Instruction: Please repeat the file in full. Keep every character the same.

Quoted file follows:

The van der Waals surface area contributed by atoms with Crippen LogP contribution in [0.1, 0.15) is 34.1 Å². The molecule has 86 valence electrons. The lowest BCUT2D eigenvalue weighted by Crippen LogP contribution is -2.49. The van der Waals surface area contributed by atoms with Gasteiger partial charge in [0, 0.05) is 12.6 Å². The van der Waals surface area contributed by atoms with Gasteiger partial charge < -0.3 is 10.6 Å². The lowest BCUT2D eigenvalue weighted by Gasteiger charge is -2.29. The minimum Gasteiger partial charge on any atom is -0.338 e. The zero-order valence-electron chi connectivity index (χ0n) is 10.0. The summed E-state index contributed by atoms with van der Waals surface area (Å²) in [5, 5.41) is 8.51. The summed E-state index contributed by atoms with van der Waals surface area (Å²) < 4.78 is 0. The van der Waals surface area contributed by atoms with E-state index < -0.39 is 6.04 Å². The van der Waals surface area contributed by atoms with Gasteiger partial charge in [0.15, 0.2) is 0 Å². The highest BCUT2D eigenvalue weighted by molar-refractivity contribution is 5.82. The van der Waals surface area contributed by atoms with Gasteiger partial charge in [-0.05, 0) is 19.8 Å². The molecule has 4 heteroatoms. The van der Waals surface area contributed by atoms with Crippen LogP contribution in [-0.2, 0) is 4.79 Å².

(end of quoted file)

The van der Waals surface area contributed by atoms with Crippen LogP contribution in [0.1, 0.15) is 34.1 Å². The molecule has 86 valence electrons. The lowest BCUT2D eigenvalue weighted by Crippen LogP contribution is -2.49. The van der Waals surface area contributed by atoms with Gasteiger partial charge in [0, 0.05) is 12.6 Å². The van der Waals surface area contributed by atoms with Gasteiger partial charge < -0.3 is 10.6 Å². The lowest BCUT2D eigenvalue weighted by Gasteiger charge is -2.29. The minimum Gasteiger partial charge on any atom is -0.338 e. The zero-order valence-electron chi connectivity index (χ0n) is 10.0. The summed E-state index contributed by atoms with van der Waals surface area (Å²) in [5, 5.41) is 8.51. The summed E-state index contributed by atoms with van der Waals surface area (Å²) < 4.78 is 0. The van der Waals surface area contributed by atoms with E-state index < -0.39 is 6.04 Å². The van der Waals surface area contributed by atoms with Gasteiger partial charge in [0.15, 0.2) is 0 Å². The highest BCUT2D eigenvalue weighted by molar-refractivity contribution is 5.82. The van der Waals surface area contributed by atoms with Gasteiger partial charge in [-0.05, 0) is 19.8 Å². The molecule has 4 heteroatoms. The van der Waals surface area contributed by atoms with Crippen LogP contribution in [-0.2, 0) is 4.79 Å².